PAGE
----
PERRY — Northside Elementary School teacher Beth Sciarro was named the 2010-11 Houston County systemwide Teacher of the Year during the district’s opening session Wednesday.
Sciarro, who teaches early intervention program reading, received cash and gifts valued at nearly $12,000 for holding the distinction, including $3,250 in cash, all donated from local businesses, said Beth McLaughlin, director of community and school affairs.
Other prizes included a school supply basket from Wal-Mart, 52 weeks of free meals at Stevi B’s, two rounds of golf at the Houston Lake Country Club and a one-year lease on a Honda Accord from Hughes Honda, as well as complimentary maintenance on the car during that time.
“I can’t tell you what an honor it is to represent the teachers and staff of Houston County,” Sciarro said at the event, held at the Miller-Murphy-Howard Building at the Georgia National Fairgrounds and Agricenter. “It’s the best school system in the world, not just Georgia.”
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A product of Houston County schools herself, Sciarro said she was proud to be a teacher in the community where she grew up.
“I wanted to give back to Warner Robins, back to the county that gave me so much,” she said.
Sciarro also mentioned her son was among those in the audience, back home all the way from Afghanistan, prompting the crowd of about 2,500 to give a standing ovation.
Throughout the year, sponsors from the local business community donate $64,000 for several major systemwide events, McLaughlin said. About $40,000 of that amount funds gifts for teachers of the year during the opening session.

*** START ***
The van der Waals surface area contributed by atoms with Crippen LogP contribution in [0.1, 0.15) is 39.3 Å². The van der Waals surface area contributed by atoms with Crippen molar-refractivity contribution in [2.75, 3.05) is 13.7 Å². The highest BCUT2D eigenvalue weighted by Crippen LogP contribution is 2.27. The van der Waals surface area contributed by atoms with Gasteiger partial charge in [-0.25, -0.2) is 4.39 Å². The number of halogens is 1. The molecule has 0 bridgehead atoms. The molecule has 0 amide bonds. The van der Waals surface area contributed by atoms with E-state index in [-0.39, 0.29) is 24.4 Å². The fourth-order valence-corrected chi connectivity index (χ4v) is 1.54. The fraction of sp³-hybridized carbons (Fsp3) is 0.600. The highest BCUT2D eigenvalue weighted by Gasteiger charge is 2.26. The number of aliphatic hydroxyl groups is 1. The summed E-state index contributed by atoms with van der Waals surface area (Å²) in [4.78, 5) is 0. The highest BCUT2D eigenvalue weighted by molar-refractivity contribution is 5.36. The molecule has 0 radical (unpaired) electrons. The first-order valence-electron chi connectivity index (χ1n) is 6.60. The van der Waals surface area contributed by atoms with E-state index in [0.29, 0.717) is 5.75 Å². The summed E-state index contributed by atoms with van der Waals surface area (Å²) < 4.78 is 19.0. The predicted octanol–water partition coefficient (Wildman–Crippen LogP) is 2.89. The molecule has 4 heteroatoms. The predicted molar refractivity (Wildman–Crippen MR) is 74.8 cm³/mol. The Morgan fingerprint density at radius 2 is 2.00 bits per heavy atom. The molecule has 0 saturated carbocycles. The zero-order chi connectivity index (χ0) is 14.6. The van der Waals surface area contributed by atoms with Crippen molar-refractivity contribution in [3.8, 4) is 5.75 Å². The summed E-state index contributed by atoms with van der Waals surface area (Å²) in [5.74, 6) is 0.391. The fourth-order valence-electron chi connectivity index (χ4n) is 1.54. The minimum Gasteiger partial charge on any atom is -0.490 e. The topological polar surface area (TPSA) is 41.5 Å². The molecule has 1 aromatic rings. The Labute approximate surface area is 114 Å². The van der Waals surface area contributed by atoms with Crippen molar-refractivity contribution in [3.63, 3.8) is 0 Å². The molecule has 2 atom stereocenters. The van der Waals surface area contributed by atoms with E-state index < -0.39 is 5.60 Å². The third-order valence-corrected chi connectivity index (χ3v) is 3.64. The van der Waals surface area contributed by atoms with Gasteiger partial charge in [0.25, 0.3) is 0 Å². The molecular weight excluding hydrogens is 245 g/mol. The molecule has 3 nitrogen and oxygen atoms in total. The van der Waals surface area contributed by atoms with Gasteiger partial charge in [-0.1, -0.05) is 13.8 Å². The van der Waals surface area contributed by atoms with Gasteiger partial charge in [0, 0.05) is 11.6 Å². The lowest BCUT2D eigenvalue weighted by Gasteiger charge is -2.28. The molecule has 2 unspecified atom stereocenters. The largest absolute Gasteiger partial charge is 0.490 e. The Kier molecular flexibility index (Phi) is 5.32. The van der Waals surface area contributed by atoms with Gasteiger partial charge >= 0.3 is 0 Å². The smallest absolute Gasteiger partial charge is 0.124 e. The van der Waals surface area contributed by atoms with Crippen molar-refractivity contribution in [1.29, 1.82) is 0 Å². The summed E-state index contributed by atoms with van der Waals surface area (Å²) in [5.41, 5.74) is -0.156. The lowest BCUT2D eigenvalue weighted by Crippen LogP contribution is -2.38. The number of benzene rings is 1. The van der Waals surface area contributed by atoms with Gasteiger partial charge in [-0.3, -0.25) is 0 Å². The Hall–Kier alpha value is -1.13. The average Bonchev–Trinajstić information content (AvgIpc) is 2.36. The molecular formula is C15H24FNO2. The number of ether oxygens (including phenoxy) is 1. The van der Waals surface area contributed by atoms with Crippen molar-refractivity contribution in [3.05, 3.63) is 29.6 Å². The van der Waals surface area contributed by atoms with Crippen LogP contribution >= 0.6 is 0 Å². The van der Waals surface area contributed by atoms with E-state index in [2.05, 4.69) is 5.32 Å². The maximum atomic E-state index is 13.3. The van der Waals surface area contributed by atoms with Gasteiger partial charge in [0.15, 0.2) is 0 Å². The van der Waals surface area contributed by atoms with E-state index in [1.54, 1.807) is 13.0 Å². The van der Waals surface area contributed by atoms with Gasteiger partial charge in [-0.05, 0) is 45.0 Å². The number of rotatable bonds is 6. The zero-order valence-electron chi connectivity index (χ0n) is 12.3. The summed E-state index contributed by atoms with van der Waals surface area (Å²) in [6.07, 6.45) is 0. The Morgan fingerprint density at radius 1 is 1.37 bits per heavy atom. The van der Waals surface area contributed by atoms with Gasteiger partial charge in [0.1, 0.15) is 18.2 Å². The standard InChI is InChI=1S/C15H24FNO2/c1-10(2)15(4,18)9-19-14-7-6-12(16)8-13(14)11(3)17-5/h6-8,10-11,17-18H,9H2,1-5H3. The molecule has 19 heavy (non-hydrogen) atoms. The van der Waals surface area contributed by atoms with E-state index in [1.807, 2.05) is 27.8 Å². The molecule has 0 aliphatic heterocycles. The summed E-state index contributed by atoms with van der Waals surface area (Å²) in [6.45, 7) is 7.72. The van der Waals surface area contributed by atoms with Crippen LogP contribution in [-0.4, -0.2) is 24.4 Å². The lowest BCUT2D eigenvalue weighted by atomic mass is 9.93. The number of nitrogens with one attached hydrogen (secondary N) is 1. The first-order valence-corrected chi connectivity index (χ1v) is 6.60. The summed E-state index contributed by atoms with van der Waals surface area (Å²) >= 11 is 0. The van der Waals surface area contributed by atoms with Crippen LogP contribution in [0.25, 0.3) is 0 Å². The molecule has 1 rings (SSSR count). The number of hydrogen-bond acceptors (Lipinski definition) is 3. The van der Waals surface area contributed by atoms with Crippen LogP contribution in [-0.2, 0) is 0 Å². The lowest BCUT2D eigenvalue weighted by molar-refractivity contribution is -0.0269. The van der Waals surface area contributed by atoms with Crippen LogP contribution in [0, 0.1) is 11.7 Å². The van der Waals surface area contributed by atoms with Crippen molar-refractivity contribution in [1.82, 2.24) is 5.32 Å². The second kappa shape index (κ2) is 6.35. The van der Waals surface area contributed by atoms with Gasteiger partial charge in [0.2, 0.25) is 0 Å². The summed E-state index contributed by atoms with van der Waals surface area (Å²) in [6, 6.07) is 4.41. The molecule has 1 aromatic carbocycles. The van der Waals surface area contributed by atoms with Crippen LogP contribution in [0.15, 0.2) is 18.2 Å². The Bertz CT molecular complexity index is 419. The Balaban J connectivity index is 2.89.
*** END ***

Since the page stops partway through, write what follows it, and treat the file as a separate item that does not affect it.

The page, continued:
Teacher finalists who made the short list for the systemwide Teacher of the Year Award were: Larissa Beecher of Bonaire Elementary, Demetria Thomas of Feagin Mill Middle, Laura Sanders of Hilltop Elementary and Wally Shaw of Houston County High.
Several other teachers were among the top 10 finalists: Monica Padgett of Lake Joy Primary, Angela Goodwin of Perdue Primary, Sherry Johnson of Perry High, Laura Lamberth of Quail Run Elementary and Julie Wiley of Pearl Stephens Elementary.
After celebrating the achievements of Houston County’s students and teachers and encouraging employees to have a positive attitude in the new school year, Superintendent Robin Hines shared a personal anecdote telling teachers to be mindful of their impact on students.
While in high school, Hines said he was enrolled in an upper-level English course. His teacher, however, encouraged him to drop down to a lower-level class, saying that he wasn’t college-bound material.
Unquestioningly, he did, and the experience stuck with him for years. Later, Hines said, he was initially unmotivated to go to college after finishing high school. He eventually did at his parents’ urging.
“Words are powerful,” Hines said. “What you say or do can leave a mark on a child.”
Hines encouraged the teachers in the room to learn from his own experience.
“It’s up to you to be a positive role model, to make a difference ... to be like the teacher you most admire,” he said.
To contact writer Andrea Castillo, call 256-9751.